Thursday, March 10, 2005

Women and IT

I found the Light article on gender and IT to be interesting when you consider the older statistics that we read in previous articles. Those statistics cited a greater percentage of women not being online. I always found that hard to beleive somehow. Having been in a technical field, I know that the atmosphere in workplaces that grow advanced tech is one of long hours, high-stress projects, and often unpredictable schedules. It was very difficult to have a family waiting for me and know that my other guy colleagues could just call up and say, I'm not coming home tonight until we finish this test, etc. Light wrote: "Women who engage with CMCs as the technology and reg framework develop have the opportunity to influence the deployment of this new medium..." That's the development side. Here's an article that addresses some of that further.

But we are looking at the USAGE side. Today, when I do a mental inventory of who is online IMing, emailing, googling, writing, researching, etc. I find that my male friends and colleagues spend less time on the computer. My daughter never left her IM unless she was asleep or in the shower. My son could care less if he ever IMs anyone, although girls ask him to get online all the time. Historically, didn't women co-opt the telephone technology for intercommunication? Yet how many women are involved, as Light argues, in the actual production of the technology? Yes, we're good little consumers...what could explain this?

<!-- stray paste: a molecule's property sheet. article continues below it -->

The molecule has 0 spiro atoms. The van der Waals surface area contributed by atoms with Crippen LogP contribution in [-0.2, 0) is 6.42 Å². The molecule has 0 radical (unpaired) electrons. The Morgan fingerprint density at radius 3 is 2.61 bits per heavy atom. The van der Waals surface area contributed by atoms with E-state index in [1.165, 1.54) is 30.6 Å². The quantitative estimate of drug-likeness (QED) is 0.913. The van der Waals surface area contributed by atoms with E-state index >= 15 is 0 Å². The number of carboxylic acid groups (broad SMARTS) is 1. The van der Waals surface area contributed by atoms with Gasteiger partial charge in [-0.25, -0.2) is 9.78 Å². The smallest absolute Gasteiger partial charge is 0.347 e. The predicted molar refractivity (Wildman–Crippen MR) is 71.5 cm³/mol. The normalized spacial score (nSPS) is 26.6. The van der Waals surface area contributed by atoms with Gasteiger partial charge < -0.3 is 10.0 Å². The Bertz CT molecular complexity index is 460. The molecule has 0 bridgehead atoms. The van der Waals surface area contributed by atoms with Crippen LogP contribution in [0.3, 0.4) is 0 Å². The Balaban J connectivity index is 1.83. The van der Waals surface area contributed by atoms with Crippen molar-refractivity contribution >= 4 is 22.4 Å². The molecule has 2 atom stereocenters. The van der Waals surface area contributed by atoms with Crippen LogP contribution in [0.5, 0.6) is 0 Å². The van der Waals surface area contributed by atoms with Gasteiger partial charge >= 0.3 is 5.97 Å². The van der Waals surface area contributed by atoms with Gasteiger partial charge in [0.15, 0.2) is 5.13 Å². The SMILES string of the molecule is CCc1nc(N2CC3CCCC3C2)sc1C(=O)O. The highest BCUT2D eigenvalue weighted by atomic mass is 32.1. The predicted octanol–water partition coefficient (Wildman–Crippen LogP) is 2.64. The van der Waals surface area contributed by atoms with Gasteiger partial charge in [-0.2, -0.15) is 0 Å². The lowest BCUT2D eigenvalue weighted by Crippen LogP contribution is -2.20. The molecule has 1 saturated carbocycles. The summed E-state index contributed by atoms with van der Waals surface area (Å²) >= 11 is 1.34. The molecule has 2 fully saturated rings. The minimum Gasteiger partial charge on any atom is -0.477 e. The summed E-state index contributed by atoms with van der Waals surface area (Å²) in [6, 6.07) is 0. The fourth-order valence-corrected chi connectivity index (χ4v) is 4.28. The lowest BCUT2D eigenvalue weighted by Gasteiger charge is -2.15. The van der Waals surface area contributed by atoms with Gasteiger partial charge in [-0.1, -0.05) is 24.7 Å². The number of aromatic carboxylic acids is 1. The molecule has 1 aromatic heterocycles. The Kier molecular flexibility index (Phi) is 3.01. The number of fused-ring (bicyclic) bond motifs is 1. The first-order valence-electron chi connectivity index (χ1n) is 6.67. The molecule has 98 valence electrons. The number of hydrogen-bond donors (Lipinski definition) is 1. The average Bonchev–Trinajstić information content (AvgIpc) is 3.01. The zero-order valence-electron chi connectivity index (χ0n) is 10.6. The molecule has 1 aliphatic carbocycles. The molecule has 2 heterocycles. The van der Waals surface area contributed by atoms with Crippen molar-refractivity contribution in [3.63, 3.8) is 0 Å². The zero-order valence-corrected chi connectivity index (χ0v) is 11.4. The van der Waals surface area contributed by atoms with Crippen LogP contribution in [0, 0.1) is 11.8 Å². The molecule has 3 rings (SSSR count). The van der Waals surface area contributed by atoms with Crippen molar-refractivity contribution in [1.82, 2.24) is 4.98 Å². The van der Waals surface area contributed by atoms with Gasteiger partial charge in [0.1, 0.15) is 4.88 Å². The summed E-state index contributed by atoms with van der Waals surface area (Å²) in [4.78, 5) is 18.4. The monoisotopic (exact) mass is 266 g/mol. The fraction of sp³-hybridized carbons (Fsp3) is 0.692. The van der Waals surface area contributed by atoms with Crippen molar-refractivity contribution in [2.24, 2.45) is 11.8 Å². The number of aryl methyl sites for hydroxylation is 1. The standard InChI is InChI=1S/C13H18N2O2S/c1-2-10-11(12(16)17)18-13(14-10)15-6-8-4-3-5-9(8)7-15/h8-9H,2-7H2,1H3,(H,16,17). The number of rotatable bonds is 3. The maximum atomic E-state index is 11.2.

1 comment:

  1. Touching on the different demographics of computer usage, I know that as a college sophomore IMing is the number one way that I keep in contact with my friends (and even my sister who is also a college student). Yet at the same time, I always have my cell phone with me just in case I want/need to call anyone. In my own experience, I've noticed that I stay better in contact with my girls from back home than any of my guy friends. In talking to them about this, my friends (of both genders agreed). The boys said that when they're actually sitting at their computer and not doing any work, they're either downloading songs or playing games. I honestly couldn't imagine going to college when IMing or email wasn't around, because it makes it so easy to stay in contact with people. Even if you don't talk to them everyday, you can check their away messages and see generally what they're up to. When will this all change? How old am I going to be when I don't have the desire to be on AIM all the time? Who knows...maybe I'll be regulating my kids IMing to have an away message up saying "taking the Tristan to soccer practice and Chloe to dance lessons, be back home for dinner around 6:30"?!?